The longtime leader of Belarus promised on Thursday that he would continue the repression against civil society activists, whom he considers “bandits and foreign agents”.
KIEV, Ukraine – The longtime leader of Belarus vowed on Thursday to continue repressing civil society activists he considers “bandits and foreign agents”.
President Alexander Lukashenko objected to officials in his administration for allowing the work of NGOs, which he called “harmful to the state.”
“A clean-up operation is underway,” Lukashenko said. “Do you think it’s easy?” Thousands of our people work for them, and their brains are distorted and brainwashed with foreign money. “
Belarusian authorities have stepped up raids and arrests of independent journalists and civil society activists in recent weeks.
The Viasna Human Rights Center said law enforcement agencies in the country have conducted more than 200 searches of the offices and apartments of journalists and activists so far this month. The center said authorities arrested 11 activists on Thursday.
The Belarusian Association of Journalists said authorities raided the apartment of freelance journalist Tanja Smotkina in the town of Hlybokaye for the second time this month and detained her for questioning on charges of “inciting conflict”.
A journalist who worked for the US-funded RFE / RL show, who was arrested last week, Ina Studzinskaya, went on a hunger strike on Thursday to protest authorities that did not allow her access to her lawyer, the journalists’ association said.
Deputy head of the association Boris Gorecki said Studzinskaya was kept in a cell without a mattress where the lights were kept day and night.
A total of 31 Belarusian journalists are in custody awaiting trial or serving a sentence.
The justice ministry on Wednesday asked the country’s highest court to close the Belarusian Association of Journalists over alleged deficiencies in office lease documents. BAJ said it could not provide the necessary documents to respond to the complaints because its headquarters was sealed by a police raid last week.
On Thursday, the ministry also appealed to the court to close the Belarusian PEN Center, a writers’ association led by Svetlana Alexievich, winner of the 2015 Nobel Prize for Literature.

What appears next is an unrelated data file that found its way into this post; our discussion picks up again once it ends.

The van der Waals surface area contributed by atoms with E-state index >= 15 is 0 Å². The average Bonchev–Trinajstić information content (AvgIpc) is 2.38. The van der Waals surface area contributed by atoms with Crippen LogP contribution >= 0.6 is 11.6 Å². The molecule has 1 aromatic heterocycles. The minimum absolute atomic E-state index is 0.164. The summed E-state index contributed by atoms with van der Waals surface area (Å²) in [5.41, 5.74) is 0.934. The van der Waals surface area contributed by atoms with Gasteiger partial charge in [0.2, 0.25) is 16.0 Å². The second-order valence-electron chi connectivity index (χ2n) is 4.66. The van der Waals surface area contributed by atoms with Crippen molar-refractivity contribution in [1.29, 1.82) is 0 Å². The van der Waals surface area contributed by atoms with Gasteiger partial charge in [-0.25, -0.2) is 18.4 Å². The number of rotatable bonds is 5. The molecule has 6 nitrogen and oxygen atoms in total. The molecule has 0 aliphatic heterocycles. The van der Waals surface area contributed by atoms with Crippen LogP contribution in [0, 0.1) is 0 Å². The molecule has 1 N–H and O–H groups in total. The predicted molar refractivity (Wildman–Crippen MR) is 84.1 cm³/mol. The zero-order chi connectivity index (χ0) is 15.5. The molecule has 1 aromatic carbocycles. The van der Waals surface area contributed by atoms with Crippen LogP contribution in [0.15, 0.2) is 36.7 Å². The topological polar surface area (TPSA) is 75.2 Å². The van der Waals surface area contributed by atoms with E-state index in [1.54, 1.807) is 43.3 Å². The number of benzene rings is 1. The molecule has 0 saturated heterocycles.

Alexievich, a member of the opposition Coordination Council in Belarus, left the country last year after being summoned for questioning by the state investigation agency.
Earlier this week, authorities froze the PEN Center’s bank accounts.
“The closure of the PEN center reflects the overall catastrophic situation in the country with authorities trying to silence everything immediately,” organization deputy head Taciana Niadbaj told the Associated Press in a telephone interview from Minsk. “But even in this atmosphere of fear and repression, we will continue to fight and complain about the government’s move.”
Mr Lukashenko, who faced months of protests sparked by his election to a sixth term in the August 2020 vote, which the opposition and the West considered rigged, responded to the demonstrations with comprehensive actions in which more than 35,000 people were arrested and thousands beaten by police.
Sviatlana Tsikhanouskaya, Lukashenko’s main challenger, was forced to leave Belarus under official pressure after the election. She visited the United States this week in meetings with Biden administration officials and U.S. lawmakers to gather support for the Belarusian opposition.
“When you look me in the eye, you will see the eyes of every political prisoner, every activist, every Belarusian who wants to live in a free country,” Cikhanouskaya told members of the US Congress.